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Lib Dems welcome return of power on transport decisions

May 23, 2013 11:40 AM

A move which will give back the power on transport decisions to the people in the towns and cities affected instead of allowing them to be made centrally at Shire Hall has been welcomed by Cambridgeshire Liberal Democrats.

They said the decision was good news for the travelling public after the county's Joint Area Traffic Management Committees were reinstated yesterday (Tuesday, May 21) by Cambridgeshire County Council.

The committees, which give local councillors the opportunities to discuss and decide on transport issues in their areas, were axed when the Tories ruled Cambridgeshire County Council.

But following the recent election when Tories lost overall control of the council, the joint committees are to be reinstated for those areas which want them.

The move has been welcomed by Lib Dems Ian Manning and Amanda Taylor (pictured) who share the group's portfolio for resources.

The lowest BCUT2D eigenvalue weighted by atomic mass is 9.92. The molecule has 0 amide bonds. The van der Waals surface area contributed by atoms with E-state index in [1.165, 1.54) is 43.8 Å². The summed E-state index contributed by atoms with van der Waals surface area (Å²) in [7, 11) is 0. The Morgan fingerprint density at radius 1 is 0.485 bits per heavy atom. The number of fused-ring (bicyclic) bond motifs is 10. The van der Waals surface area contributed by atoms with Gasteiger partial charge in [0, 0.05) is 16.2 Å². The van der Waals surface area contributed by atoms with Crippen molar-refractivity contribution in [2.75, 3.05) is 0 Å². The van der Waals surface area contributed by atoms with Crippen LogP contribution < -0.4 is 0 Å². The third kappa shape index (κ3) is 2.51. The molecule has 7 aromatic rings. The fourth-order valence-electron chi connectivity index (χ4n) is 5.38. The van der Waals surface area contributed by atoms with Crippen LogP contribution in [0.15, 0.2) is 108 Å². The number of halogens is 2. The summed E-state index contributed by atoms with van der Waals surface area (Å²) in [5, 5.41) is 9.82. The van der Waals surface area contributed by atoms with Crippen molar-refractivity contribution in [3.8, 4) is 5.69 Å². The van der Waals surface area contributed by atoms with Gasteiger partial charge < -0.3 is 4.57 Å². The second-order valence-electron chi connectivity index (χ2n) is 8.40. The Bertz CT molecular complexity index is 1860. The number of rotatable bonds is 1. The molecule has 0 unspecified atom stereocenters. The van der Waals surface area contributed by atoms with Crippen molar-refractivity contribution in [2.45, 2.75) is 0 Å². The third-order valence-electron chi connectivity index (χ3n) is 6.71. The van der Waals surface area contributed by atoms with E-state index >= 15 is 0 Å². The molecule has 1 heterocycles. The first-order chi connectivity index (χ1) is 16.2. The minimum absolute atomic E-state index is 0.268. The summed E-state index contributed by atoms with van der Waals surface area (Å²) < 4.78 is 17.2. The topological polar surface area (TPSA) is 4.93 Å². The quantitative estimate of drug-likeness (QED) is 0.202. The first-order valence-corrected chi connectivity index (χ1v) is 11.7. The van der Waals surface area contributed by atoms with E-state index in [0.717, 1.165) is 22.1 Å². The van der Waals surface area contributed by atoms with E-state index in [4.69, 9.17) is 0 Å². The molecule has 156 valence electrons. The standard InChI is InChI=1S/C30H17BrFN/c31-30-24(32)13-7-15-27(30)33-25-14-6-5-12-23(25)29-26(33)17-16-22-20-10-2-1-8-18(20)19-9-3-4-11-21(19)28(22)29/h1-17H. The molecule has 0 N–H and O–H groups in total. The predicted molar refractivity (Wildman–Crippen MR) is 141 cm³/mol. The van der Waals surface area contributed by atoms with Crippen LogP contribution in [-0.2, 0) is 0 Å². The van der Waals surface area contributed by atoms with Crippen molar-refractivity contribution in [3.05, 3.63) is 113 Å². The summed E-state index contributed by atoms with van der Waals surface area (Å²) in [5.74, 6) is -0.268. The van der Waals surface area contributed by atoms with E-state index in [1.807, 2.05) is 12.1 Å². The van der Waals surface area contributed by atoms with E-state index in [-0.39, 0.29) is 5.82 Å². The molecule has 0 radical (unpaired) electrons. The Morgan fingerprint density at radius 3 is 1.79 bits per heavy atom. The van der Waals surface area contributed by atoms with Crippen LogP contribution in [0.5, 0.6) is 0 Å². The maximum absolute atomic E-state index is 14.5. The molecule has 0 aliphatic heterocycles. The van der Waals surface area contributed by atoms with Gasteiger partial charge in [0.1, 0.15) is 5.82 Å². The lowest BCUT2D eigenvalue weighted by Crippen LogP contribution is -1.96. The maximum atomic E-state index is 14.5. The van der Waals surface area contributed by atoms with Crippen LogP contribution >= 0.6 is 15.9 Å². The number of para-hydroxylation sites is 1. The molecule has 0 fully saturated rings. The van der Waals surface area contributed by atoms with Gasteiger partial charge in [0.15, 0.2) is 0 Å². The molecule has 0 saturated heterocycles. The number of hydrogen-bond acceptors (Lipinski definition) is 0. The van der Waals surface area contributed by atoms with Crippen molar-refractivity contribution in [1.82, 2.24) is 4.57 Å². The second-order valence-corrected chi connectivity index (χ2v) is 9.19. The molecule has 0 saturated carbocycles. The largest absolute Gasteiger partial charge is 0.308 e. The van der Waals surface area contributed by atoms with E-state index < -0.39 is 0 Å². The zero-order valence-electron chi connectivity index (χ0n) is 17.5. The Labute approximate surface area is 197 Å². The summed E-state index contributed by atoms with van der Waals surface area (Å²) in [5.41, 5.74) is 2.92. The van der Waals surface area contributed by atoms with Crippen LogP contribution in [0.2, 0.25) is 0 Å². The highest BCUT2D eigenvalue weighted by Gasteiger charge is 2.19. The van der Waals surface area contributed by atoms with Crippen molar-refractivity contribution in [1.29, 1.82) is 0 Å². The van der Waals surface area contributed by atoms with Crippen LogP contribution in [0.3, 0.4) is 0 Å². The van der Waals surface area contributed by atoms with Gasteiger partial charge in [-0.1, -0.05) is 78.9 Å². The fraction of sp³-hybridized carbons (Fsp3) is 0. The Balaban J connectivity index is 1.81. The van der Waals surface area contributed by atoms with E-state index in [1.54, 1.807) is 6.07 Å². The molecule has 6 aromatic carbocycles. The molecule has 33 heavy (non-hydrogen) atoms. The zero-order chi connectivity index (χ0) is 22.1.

Cllr Taylor, who spoke at the beginning of the debate, said: "This decision is good news for Cambridge and for the travelling public.

"In Cambridge, we have had a situation where crucial decisions on transport and traffic management have been left to Conservative councillors from the villages of the county. They are unfamiliar with our roads and traffic patterns, but worse still, the centralisation of decision-making has been holding up decisions. For example, the parking review in the south of Cambridge has been in limbo for the past six months.

"Now those decisions can be made by the councillors who have been elected to represent the people and understand the issues and there will be more opportunities for the pubic to contribute."

Cllr Manning added: "I am delighted that we will be able to reinstate the joint committees. Transport issues affect everyone in a town or city and it is so important to get them right; but we cannot do that unless people have good local knowledge.

"The single most important reason for this change is that decisions affecting local people should be made in front of those local people, in public."